Apps Are Birth Control Now 3

Exhausted and disoriented, I arrive tempest-tossed on the shores of our dystopia to tell you the good news: Apps are birth control now.

On Monday, the period-tracking app Clue that it had received clearance from the FDA to launch a digital birth control function that will use statistical modeling to closely track users’ menstrual cycles in order to help them better understand their odds of fertility .

Although it declined to list an exact price or launch date for the birth control, Clue — which currently boasts around 13 million users — noted that the function would be considered a “premium” feature.

The app will function as a version of the Fertility Awareness Methods of birth control, which commonly utilize key metrics including period start dates, body temperature and changes to cervical mucus in order to predict when ovulation will occur. But unlike other FAM, Clue will rely on a single metric — your period start date — in order to project fertility. Using what’s known as Bayesian modeling, the app will synthesize that data in order to predict a “ high risk” window across a number of days of the user’s cycle, during which there is an increased likelihood of pregnancy (there is also a “ low risk” window). On high-risk days, users are recommended to either abstain from sex entirely or to use alternate contraceptive methods, such as condoms, in order to prevent pregnancy.

“It personalizes over time,” Clue’s chief medical officer, Lynae Brayboy, . “So as the individual puts in their cycle day one then we’re able to personalize the window of their high risk days vs their low risk days.”

When used correctly, Clue claims to be 92% effective at preventing unwanted pregnancy under ‘typical use’ and 97% effective under ‘perfect use’. It’s the second time an app touting a statistical modeling method to receive FDA approval in U.S. markets: In 2018, the app Natural Cycles became the first, charging close to $100 for a thermometer that users could use to take their body temperature each morning.

Sometimes interchangeably referred to as “natural family planning” or “the rhythm method,” FAMs developed a bad reputation over time for being, and I’m paraphrasing here , homeopathic woo-woo nonsense that make an educated guesswork out of fertility. In fact, however, the methods have when used properly, but also require users to remain vigilant, responsible and consistent — adjectives that potentially might not describe the average 20-year-old user .

It’s also worth noting that s hortly after Natural Cycles’ release in 2018, the app was sued for allegedly causing . And Clue, even by its own admission, isn’t for everyone: Only individuals between the ages of 18 and 45 who have regular periods will be permitted to use the app, and CEO Audrey Tsang said that ineligible users or those with cycles that become too irregular will be locked out of the app after a time.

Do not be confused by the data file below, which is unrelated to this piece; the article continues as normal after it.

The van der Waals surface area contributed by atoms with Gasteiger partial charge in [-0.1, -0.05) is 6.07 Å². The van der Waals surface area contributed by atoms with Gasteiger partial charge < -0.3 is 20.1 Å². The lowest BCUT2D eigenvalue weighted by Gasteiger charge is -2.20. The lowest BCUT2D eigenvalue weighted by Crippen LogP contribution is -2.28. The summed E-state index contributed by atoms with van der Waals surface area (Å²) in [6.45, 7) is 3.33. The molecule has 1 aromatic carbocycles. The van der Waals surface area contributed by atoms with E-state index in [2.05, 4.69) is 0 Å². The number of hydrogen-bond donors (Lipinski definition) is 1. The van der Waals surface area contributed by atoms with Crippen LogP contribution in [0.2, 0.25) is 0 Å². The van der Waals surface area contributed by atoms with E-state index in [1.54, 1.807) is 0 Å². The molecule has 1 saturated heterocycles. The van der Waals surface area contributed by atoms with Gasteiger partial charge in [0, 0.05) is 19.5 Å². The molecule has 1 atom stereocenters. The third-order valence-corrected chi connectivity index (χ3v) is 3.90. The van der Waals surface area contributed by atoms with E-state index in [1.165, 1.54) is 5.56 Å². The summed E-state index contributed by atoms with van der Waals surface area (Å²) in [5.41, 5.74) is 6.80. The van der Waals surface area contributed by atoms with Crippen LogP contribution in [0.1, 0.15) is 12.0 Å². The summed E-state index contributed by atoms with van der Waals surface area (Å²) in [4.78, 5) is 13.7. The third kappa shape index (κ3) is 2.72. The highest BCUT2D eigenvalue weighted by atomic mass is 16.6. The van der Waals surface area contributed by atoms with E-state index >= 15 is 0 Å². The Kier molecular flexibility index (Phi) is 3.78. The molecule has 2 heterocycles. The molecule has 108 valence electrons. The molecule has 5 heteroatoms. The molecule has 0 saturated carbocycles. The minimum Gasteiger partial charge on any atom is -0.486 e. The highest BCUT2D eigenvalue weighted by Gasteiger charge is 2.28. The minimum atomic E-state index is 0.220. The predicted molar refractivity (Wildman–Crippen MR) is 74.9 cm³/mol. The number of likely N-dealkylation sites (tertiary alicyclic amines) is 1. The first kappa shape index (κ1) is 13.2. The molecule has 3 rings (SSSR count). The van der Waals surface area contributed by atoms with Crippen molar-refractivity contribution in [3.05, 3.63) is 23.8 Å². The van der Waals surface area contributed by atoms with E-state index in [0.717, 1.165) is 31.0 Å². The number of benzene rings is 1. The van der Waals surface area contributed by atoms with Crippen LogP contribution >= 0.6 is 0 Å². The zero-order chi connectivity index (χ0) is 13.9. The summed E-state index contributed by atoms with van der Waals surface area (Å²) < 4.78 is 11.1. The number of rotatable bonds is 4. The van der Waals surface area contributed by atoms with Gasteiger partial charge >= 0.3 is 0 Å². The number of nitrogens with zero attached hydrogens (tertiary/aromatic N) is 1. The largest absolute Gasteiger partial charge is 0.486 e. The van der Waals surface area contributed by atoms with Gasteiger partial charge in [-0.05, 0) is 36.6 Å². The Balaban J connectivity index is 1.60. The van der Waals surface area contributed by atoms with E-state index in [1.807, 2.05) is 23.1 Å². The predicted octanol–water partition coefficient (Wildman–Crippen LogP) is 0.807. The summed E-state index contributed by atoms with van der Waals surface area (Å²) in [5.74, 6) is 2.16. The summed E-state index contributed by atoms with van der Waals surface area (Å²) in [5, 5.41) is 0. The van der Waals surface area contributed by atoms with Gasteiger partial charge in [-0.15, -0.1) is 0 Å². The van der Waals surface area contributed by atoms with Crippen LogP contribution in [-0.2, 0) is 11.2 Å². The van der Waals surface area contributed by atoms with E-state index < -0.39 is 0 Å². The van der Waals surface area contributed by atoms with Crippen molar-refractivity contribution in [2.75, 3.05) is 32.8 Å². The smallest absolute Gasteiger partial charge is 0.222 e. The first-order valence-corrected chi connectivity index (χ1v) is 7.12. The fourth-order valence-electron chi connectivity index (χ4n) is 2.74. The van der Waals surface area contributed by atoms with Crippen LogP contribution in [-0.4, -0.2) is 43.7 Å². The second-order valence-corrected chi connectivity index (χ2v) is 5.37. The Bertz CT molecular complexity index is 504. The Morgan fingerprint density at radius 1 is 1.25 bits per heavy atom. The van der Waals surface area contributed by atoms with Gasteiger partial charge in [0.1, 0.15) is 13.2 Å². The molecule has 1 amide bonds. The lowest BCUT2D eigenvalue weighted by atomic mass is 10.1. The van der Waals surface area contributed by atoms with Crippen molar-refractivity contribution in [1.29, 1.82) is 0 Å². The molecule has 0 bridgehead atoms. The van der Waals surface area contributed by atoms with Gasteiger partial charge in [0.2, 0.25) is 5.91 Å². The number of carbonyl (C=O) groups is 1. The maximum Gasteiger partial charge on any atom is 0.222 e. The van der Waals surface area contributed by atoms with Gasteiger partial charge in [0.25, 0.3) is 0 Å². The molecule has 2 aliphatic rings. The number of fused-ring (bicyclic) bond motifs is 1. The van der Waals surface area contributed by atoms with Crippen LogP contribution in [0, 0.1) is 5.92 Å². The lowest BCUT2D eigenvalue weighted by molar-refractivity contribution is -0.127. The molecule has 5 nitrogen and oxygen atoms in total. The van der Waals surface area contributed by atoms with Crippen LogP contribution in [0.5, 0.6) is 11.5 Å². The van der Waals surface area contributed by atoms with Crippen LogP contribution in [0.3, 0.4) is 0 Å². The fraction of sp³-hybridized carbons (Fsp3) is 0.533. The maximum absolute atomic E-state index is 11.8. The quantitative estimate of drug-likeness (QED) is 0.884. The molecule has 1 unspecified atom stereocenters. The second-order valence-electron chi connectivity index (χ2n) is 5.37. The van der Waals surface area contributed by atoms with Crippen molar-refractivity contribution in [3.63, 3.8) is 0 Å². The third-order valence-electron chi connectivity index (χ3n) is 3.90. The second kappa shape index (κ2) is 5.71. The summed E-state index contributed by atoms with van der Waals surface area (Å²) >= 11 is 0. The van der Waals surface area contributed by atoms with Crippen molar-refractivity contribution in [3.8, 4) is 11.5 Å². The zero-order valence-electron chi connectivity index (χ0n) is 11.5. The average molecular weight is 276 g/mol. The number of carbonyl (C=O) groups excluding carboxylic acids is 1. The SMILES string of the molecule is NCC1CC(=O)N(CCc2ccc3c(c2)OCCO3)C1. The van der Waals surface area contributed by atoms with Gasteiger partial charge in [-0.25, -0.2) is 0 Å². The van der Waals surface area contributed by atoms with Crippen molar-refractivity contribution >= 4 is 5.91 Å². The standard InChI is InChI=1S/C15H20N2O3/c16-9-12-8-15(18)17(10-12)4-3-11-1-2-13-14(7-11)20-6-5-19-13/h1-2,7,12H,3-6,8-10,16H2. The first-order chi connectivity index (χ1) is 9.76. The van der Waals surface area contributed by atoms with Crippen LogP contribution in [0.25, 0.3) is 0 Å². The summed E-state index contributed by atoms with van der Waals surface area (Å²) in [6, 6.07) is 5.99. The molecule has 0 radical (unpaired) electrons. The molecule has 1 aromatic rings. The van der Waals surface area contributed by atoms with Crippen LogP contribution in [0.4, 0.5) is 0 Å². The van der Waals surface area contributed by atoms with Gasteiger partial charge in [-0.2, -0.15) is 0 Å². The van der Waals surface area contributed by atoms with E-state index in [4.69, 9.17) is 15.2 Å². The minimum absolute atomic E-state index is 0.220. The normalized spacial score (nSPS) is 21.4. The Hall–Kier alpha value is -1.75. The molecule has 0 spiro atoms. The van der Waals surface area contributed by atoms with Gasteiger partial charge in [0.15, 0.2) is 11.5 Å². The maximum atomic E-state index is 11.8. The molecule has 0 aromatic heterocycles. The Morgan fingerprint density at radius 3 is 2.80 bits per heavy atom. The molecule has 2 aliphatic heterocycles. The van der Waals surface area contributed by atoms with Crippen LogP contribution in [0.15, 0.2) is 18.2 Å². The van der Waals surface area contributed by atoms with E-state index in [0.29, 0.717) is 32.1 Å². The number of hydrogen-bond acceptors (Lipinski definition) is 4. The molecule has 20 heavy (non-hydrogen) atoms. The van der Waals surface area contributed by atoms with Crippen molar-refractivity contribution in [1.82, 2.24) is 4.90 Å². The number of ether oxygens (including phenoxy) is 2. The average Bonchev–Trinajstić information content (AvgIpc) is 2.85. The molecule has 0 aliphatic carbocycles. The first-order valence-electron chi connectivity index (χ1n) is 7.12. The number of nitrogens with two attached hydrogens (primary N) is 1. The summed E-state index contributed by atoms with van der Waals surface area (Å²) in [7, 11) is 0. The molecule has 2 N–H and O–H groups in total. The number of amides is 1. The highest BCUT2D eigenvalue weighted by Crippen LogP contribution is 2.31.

But while FAMs are still a far cry from a perfect science, i t’s also true that m ainstream education on birth control has become so dominated by abstinence-only messaging that period-having individuals have become almost entirely divorced from the . While hormonal medications like the birth control pill and long-acting reversible birth control methods like intrauterine devices (IUDs) work perfectly for some , many others are forced to merely tolerate the methods — and the host of unsavory side-effects that often accompany them — in a world where few alternatives are viewed as legitimate.

It’s a familiar dilemma for anybody that gets a period, in that you’re sort of damned if you do and damned if you don’t . The best advice, as ever, is to just trust your gut and do what feels right.


Blockchain Banking Platform Quantocoin Announces IEO and Utility



Quantocoin is a blockchain bank focused on offering a solution to mainstream banking problems, whilst still offering all of the benefits associated with traditional banks.

The Quantocoin blockchain banking platform and mobile app are set to launch in Q2 2021. Both companies will use smart blockchain contracts to eliminate long transaction times and high processing fees, but will still provide traditional products such as fraud security and new technology like Bio-ID verification.



Quantocoin will offer faster transaction times, fewer administration requirements, and a lower cost than traditional banks. Quantocoin also focuses on security and simplifies traditional AML and compliance procedures through fast, secure, and inexpensive blockchain technology.

Quantocoin is a blockchain bank that offers all the advantages of traditional banks without any disadvantages. Following the completion of the final round of IEO, the company launched its own Utility token on the leading LAToken exchange. The QTCT token sale is staggered over 3 rounds, with the first round now extended until the 7th of February, and the last round finishing on March 30th, 2021.